After a 14-year drought, the National League finally beat the American League in the All-Star game last summer.
Next Tuesday, the NL will try to make it back-to-back wins, when they take on the AL at the 2011 All-Star Game, which is set to take place at Chase Field in Phoenix.
As always, fans were given the responsibility of choosing the starting lineups. While some may disagree as to whether Placido Polanco of the Philadelphia Phillies is having an All-Star caliber season, for example, there isn't a whole lot that can be changed at this point.
Barring any sudden injuries, the starting lineup for the NL will likely be as follows.
Kemp had a very disappointing year in 2010. Just one year removed from a very nice 2009 season, in which he finished 10th in NL MVP voting as a 24-year-old, the Dodger outfielder regressed in just about every offensive category.
Luckily for Kemp, 2011 has been a different story. He is on pace to shatter nearly all of his career highs and has emerged as an NL Triple Crown candidate (.324, 22 home runs, 64 RBI).
A true five-tool player, Kemp leads all NL players in WAR (5.3) and would be extremely effective as the leadoff man for the NL next Tuesday.
After a frustrating 2010 season, in which Berkman dealt with a nagging knee injury, he has miraculously returned to his All-Star form.
The former Houston Astro has tailed off a bit after a great April, in which he hit .388 with eight home runs, but he still leads the NL in home runs (23) and slugging percentage (.612).
A five-time All-Star, Berkman possesses the ability to hit for power and get on base via the base on balls, which would make him a great fit to bat second for the NL.
Braun is having a typical Braun-like season, which means another spot on the NL starting roster.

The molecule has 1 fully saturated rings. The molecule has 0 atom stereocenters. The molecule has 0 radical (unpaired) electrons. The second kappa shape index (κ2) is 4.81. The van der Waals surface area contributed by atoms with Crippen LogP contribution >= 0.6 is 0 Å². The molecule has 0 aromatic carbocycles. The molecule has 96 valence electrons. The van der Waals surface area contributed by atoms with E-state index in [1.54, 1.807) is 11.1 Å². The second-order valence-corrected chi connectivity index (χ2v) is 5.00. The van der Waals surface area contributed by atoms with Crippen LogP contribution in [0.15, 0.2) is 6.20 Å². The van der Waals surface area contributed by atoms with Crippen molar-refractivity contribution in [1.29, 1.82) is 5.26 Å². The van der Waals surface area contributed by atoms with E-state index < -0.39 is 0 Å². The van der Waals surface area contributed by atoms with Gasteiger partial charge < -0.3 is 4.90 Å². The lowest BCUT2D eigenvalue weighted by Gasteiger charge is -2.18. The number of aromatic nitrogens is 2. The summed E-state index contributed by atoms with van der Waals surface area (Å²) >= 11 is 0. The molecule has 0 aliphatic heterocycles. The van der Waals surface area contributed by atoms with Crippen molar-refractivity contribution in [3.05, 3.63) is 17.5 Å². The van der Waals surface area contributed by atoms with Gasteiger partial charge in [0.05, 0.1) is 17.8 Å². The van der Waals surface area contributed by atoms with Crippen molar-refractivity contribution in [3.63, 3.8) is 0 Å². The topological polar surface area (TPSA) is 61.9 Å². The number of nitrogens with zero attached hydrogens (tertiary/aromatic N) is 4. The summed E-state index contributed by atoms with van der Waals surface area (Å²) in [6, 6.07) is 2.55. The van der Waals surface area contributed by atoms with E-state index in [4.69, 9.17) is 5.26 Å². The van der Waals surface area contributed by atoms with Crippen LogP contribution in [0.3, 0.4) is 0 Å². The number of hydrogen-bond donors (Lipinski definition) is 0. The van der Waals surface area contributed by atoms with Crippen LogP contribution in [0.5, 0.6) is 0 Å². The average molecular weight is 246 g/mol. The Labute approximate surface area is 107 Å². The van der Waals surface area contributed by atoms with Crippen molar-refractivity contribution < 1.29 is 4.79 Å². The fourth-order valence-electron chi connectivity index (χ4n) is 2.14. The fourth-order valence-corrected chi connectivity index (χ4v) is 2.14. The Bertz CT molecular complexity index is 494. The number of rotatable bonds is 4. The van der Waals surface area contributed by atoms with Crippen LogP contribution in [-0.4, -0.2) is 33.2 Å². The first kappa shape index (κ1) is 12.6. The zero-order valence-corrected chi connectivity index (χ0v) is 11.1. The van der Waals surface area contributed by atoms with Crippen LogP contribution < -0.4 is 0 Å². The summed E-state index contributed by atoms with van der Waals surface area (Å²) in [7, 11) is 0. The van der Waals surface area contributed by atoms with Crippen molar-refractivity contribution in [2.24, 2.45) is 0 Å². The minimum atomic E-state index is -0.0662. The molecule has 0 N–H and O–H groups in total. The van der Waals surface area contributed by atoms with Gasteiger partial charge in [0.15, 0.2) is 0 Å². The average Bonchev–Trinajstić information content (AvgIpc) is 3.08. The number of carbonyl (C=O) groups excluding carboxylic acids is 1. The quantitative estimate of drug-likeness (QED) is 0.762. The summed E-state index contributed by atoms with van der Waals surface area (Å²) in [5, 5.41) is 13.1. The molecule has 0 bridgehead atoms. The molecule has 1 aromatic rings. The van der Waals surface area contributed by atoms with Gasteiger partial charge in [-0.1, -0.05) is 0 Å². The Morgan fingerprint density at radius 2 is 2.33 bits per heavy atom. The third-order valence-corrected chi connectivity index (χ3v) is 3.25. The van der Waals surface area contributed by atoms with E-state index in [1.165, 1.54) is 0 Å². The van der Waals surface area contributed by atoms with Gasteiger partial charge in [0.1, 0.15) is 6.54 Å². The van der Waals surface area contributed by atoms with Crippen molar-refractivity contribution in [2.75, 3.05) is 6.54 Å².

After an unbelievable rookie campaign, in which Braun missed the first 47 games but still hit .324 with 34 home runs, the Milwaukee left fielder has done nothing but pump out big seasons and get voted into the All-Star game year after year.
This season, Braun is hitting .320 and ranks among the NL leaders in every relevant power hitting category.
Assuming that Braun's calf injury isn't serious, he would be a natural No. 3 hitter for the NL.
The middle of the NL starting lineup could shake up to look exactly like the Milwaukee Brewers' everyday starting lineup.
Fielder is having another big year and will likely hit fourth for the NL during the Midsummer Classic. Through 87 games, the big first baseman is right near the top of the NL leaders in home runs (22), RBI (71), on-base percentage (.417) and slugging percentage (.590).
Still just 27 years old, Fielder will be making his third All-Star appearance but far from his last.
Holliday was well on his way to being voted into the starting lineup by the fans, but a quad injury sidelined him during the first half of June and prevented him from putting up even better numbers in the first half than he did (.320, 12, 44).
However, Holliday was voted in by the players and has a great chance of being added into the starting lineup as the designated hitter.